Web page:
It's Time For A War Game That Respects The Geneva Conventions

Despite its inherent brutality, war has rules. Laws of war have been around in one form or another since biblical times. They govern the treatment of prisoners of war, the expediency of death on a battlefield. Could they, should they also pertain to the depiction of virtual war in video games?

That's the question the International Committee of the Red Cross found themselves debating last week. Mandated under the Geneva Conventions to protect the victims of international and internal armed conflicts, the committee discussed the notion of whether the Geneva and Hague conventions should be applied to the fictional recreation of war in video games. If they agree those standards should be applied, the committee says they may ask developers to adhere to the rules themselves or "encourage" governments to adopt laws to regulate the video game industry.

The committee declined to talk about the outcome of that discussion, held during this week's 31st International Conference of the Red Cross and Red Crescent in Geneva, Switzerland, saying it is too early to share their views publicly.

While I disagree with any idea of having Freedom of Speech constrained by laws or regulations, the idea of creating games more closely tied to the realities of war is hard to simply dismiss.

Call of Duty is one of the biggest gaming franchises in history. Its annualised depiction of war does on some level trivialise the real wars fought around the world. The single-player campaign, while a more directed experience, is at best a Michael Bay action movie. The multiplayer sessions, the ones that people log thousands of hours of playing rinse-and-repeat games of essentially tag with guns, turns war into sport. That doesn't mean it's wrong, it's entertainment, but it does strip away the potential of a very powerful medium for expression.

Does the interactive nature of video games mandate a greater responsibility upon those that make those games?

Randy Pitchford, founder of Gearbox Software, maker of the Brothers in Arms games, doesn't think so.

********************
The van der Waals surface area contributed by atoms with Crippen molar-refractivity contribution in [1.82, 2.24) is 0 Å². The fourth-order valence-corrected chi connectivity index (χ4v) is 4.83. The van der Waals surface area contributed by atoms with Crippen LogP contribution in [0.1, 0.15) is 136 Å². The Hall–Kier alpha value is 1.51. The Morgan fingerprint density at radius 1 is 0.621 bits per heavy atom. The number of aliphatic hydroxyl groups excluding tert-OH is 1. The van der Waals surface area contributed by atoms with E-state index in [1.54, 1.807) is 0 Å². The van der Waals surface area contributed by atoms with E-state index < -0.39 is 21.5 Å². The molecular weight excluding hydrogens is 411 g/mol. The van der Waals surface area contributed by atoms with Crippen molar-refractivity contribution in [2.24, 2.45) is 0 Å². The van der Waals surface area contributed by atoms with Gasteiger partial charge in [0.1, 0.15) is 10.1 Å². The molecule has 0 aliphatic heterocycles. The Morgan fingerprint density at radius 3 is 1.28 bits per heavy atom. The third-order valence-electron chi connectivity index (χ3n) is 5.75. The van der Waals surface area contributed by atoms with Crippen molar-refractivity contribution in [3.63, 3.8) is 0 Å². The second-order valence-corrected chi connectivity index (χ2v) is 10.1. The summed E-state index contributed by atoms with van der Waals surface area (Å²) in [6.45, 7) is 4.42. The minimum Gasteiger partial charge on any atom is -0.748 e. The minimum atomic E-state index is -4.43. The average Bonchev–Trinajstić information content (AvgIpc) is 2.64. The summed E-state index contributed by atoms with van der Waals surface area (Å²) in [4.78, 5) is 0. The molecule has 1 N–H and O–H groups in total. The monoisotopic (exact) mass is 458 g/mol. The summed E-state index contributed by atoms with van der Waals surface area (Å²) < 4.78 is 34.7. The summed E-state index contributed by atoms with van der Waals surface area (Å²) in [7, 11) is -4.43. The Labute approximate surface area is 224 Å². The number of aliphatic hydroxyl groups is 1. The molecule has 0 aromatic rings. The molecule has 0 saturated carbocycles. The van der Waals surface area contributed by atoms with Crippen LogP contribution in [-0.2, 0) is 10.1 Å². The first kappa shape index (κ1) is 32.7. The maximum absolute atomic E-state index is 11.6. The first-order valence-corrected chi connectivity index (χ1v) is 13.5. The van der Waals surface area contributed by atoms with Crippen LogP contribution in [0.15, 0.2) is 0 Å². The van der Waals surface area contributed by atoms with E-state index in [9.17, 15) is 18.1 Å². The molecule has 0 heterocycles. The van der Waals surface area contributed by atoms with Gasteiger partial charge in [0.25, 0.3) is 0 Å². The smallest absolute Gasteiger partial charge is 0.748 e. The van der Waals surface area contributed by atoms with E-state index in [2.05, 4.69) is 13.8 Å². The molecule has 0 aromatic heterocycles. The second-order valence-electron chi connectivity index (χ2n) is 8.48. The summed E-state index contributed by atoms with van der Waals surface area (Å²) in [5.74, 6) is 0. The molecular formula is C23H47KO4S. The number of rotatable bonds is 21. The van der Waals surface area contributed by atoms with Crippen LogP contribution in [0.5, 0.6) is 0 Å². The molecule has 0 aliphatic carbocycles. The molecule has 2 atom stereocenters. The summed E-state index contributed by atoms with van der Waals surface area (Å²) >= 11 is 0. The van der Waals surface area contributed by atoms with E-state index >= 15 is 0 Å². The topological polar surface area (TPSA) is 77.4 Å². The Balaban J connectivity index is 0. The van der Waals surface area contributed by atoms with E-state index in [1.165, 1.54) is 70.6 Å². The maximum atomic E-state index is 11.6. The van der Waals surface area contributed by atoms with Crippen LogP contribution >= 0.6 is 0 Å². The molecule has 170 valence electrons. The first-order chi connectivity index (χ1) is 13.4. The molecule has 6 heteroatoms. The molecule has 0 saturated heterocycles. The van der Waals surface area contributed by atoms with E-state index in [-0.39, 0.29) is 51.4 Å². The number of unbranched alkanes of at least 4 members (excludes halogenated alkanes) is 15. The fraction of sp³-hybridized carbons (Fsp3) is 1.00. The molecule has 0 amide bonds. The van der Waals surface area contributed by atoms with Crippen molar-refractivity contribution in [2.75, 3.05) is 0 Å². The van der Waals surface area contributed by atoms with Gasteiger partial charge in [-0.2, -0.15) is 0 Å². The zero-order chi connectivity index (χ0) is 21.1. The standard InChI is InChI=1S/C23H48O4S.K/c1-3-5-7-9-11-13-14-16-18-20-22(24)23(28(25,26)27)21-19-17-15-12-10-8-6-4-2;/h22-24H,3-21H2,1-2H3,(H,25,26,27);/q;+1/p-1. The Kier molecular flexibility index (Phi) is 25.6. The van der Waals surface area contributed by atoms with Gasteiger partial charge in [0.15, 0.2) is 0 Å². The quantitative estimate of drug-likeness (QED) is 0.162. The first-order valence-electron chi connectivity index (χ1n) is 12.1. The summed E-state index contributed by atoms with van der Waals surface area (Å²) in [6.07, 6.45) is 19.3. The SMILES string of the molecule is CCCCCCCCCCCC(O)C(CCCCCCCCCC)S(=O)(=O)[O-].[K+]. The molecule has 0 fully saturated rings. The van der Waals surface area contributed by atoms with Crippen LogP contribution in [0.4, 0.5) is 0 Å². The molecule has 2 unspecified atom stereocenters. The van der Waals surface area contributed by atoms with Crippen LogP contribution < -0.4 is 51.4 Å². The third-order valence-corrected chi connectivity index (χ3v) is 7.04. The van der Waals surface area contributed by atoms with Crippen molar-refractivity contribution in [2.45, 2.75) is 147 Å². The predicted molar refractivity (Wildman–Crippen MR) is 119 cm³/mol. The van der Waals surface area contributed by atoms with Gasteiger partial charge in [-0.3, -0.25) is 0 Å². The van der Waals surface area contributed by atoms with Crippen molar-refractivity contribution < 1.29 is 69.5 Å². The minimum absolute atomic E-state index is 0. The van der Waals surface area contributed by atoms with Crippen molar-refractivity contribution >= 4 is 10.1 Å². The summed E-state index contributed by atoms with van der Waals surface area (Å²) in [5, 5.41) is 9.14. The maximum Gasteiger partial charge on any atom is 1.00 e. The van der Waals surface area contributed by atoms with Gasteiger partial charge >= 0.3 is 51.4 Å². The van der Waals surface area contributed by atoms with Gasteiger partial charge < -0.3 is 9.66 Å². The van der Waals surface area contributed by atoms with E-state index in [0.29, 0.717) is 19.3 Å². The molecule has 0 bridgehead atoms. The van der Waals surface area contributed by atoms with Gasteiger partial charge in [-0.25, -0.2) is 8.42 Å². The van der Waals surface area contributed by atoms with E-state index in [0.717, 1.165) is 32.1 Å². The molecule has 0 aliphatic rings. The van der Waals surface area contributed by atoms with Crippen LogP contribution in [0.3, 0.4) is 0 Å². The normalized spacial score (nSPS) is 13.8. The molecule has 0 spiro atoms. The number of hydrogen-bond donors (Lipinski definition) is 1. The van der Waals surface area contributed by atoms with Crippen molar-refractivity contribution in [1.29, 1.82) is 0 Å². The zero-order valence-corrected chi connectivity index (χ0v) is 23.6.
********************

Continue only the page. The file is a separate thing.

"If suddenly we decide that when a person interacts with expression that we should put rules and limits on those things, then we'll need to put all hobbies on the table," he said. "The interactive component of video games is not unique to the video game hobby — it is true of nearly all hobbies.

"We tend not to legislate information or opportunity. But we do legislate behaviour."

While the immersive, interactive experiences of playing a video game doesn't mandate a greater responsibility upon those that make games. It does provide greater opportunity.

Games can be purely entertainment. They can rely on the over-the-top explosions and gunfights of a summer blockbuster. But there's also room for war games with a point. What about more games that deal with friendly fire, or post-traumatic stress disorder or the inherent difficulty of a life-and-death battle hampered by the conventions of humanitarian law? It isn't always necessary. Not all games need to have a deeper meaning, but exploring these things could provide a more varied experience for gamers, and more grist for thought.

In 2007, Geneva-based TRIAL published a report examining whether and to what extent international humanitarian law is respected in computer and video games. TRIAL, an organisation that helps with international crimes such as genocide, crimes against humanity and war crimes, won a prize from The Forum for Human Rights in Lucern for the report.

In it the group looked at the actions of players and non-players in 19 games. They did the study not to prohibit the games, make them less violent or turn them into international humanitarian law training tools, but to raise public awareness among developers and publishers.

The group decided to look at video games and not literature, film or television, because of the interactivity of video games, because the person playing the game is taking an active role in performing some actions.